Anne Dick, third wife of the late science fiction writer Philip K. Dick (the couple is pictured at left, early 1960s), sent me the link to an interview with her conducted in conjunction with the re-issue of her revised biography of the great author, Search For Philip K. Dick, first published by Mellen Press in 1993. Anne still lives in the house she shared with Philip K. Dick, located in Point Reyes Station, California, about an hour’s drive north of San Francisco. Her book is a fascinating, and I think candid glimpse into the domestic life of the writer, to whom she was married from 1959 to 1965 (Dick left Anne, his and Anne’s daughter Laura, and his three stepdaughters in early 1964; the divorce was finalized in 1965). The period from 1959-64, that is, the period during which he was married to Anne, was a tremendously prolific period for the writer, and Anne was there to see it all. During the period 1958-64, Dick wrote many of his most celebrated novels, among them The Man in the High Castle (1962, for which he won the Hugo Award in 1963), We Can Build You (written 1961, immediately after Man in the High Castle; eventually published 1972), The Penultimate Truth (1964), Martian Time-Slip (1964), The Simulacra (1964), The Three Stigmata of Palmer Eldritch (1965), and Dr. Bloodmoney (1965, in which the house in which Anne still lives is depicted). His great “mainstream” novel, Confessions of a Crap Artist, was also written while he was married to Anne, but remained unpublished until 1975. Note that this is not all of the work Dick published during this period, merely a representative sample of several of the noted works, but in any case The Three Stigmata of Palmer Eldritch is, in my view, among his greatest works, and Anne’s portrait of the author before, during, and after the writing of this novel is utterly engrossing reading.

As Anne indicates in the interview, she was compelled to write the book after Phil’s death at age 53 in March 1982, as an attempt to try and come to a complete understanding of her relationship with him, which ended unpleasantly and strangely in March 1964. (The novel for which he is perhaps best known, Do Androids Dream of Electric Sheep?, was not written until 1966, while he was married to Nancy Hackett, but draws on some material he first explored in We Can Build You, unpublished at the time he wrote the later novel.) I’m not sure Anne has ever received the proper acknowledgment she deserves for writing Search for Philip K. Dick, as it remained in manuscript form for many years, during which it was used as a source of information for Dick’s biographers—she did them a great service in tracking down a number of the author’s friends and acquaintances from the Berkeley years, as well as providing a rather candid and detailed account of her years married to the author. I’ve spent many delightful hours with Anne, although I haven’t had the opportunity to visit her at her Point Reyes Station home in several years. At a remarkably robust 82 years of age, she reveals in the interview that she is as articulate, candid, and insightful as ever, and explains her reasons for writing the memoir/biography in greater detail. She has always been extremely generous with her time to those like myself who are fascinated by Philip Dick’s remarkable body of work, and so I’m extraordinarily pleased that Anne was able to revise and re-issue her valuable and important book. If you have any interest at all in one of the greatest and most important American authors in the second half of the twentieth century, then I would strongly encourage you to purchase a copy. Order information is available here, and the link to the interview with Anne (also provided above) is available here.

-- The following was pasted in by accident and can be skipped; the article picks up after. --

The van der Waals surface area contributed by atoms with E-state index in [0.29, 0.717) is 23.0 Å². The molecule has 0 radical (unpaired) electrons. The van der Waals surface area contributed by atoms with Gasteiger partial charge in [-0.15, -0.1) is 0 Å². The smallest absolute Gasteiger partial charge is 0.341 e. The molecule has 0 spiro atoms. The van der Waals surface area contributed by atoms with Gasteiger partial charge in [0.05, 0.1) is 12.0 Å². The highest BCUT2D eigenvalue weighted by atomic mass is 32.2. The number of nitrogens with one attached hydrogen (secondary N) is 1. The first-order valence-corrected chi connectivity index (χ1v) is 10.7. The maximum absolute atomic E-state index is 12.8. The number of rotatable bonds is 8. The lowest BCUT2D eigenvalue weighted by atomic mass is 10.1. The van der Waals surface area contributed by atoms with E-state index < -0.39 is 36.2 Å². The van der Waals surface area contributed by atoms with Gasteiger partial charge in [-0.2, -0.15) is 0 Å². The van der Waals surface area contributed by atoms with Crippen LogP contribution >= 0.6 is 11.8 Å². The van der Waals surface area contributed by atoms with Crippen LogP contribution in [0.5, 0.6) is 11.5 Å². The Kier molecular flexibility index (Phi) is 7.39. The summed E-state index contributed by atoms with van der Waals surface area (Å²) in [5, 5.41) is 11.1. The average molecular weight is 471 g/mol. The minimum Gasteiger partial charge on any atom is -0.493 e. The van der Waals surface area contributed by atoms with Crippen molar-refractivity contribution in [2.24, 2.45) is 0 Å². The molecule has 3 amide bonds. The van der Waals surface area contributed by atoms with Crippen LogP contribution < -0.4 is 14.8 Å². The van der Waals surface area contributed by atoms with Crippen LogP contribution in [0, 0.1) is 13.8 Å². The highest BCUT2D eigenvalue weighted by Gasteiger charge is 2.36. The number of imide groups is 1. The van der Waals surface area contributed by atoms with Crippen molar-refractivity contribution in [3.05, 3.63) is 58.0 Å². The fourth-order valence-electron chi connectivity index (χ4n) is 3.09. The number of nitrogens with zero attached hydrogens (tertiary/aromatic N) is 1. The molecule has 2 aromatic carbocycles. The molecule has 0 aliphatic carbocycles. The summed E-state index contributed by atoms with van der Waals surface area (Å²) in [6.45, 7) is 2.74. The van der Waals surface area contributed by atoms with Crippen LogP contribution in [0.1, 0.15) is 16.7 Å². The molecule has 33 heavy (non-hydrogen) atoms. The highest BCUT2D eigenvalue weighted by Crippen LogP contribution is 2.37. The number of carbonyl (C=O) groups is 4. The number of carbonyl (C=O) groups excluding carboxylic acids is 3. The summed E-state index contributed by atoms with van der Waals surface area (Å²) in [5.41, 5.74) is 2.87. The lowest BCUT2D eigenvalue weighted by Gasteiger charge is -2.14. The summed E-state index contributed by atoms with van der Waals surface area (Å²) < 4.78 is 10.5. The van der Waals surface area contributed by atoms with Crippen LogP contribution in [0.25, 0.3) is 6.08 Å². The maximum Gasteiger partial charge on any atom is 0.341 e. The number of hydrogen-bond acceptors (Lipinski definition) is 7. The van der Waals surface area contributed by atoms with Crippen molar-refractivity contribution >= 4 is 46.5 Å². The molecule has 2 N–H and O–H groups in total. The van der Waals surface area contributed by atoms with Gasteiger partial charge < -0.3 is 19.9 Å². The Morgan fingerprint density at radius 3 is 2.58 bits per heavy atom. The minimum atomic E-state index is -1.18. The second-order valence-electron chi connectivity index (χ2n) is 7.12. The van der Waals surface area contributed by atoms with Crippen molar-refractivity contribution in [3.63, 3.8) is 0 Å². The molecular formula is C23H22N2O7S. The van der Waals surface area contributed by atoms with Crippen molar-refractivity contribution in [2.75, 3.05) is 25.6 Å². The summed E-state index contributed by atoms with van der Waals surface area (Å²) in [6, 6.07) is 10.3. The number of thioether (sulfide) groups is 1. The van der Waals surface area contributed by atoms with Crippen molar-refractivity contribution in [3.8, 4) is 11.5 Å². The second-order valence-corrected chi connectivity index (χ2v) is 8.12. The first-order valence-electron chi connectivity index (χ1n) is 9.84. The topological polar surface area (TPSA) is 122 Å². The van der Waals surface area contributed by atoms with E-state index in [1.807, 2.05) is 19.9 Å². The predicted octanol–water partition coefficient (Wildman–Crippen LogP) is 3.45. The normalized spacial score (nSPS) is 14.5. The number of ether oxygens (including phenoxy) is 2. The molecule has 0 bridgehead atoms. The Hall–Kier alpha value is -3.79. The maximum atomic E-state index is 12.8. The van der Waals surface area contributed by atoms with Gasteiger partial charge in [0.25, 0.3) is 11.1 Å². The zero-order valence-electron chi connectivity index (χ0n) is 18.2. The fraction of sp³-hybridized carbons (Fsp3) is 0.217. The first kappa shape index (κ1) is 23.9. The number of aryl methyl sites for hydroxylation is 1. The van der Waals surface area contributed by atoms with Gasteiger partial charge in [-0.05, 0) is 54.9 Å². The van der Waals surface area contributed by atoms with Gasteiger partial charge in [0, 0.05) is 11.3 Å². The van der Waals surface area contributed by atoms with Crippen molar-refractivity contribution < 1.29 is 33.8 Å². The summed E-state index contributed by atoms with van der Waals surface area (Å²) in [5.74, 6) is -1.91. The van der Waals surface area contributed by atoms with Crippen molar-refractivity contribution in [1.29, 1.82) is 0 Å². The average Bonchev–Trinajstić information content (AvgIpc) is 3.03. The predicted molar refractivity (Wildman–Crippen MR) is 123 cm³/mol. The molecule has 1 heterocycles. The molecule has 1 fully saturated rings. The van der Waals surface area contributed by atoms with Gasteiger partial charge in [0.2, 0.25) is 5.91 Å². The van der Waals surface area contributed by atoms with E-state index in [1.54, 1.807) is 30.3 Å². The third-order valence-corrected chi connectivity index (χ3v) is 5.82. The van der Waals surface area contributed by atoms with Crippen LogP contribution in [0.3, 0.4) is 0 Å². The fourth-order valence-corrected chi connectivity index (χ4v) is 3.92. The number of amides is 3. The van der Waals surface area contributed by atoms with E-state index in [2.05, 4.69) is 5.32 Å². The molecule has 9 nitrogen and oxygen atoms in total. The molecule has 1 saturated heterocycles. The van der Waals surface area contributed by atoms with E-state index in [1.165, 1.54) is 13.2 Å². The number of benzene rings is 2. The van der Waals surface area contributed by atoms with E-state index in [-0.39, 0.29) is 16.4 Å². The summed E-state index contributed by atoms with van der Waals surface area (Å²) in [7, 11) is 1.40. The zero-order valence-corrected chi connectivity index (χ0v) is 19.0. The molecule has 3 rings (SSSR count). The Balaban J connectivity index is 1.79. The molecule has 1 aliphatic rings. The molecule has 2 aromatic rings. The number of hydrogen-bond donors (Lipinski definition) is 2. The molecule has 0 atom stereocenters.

Congratulations, Anne, on the publication of the revised edition of your important book!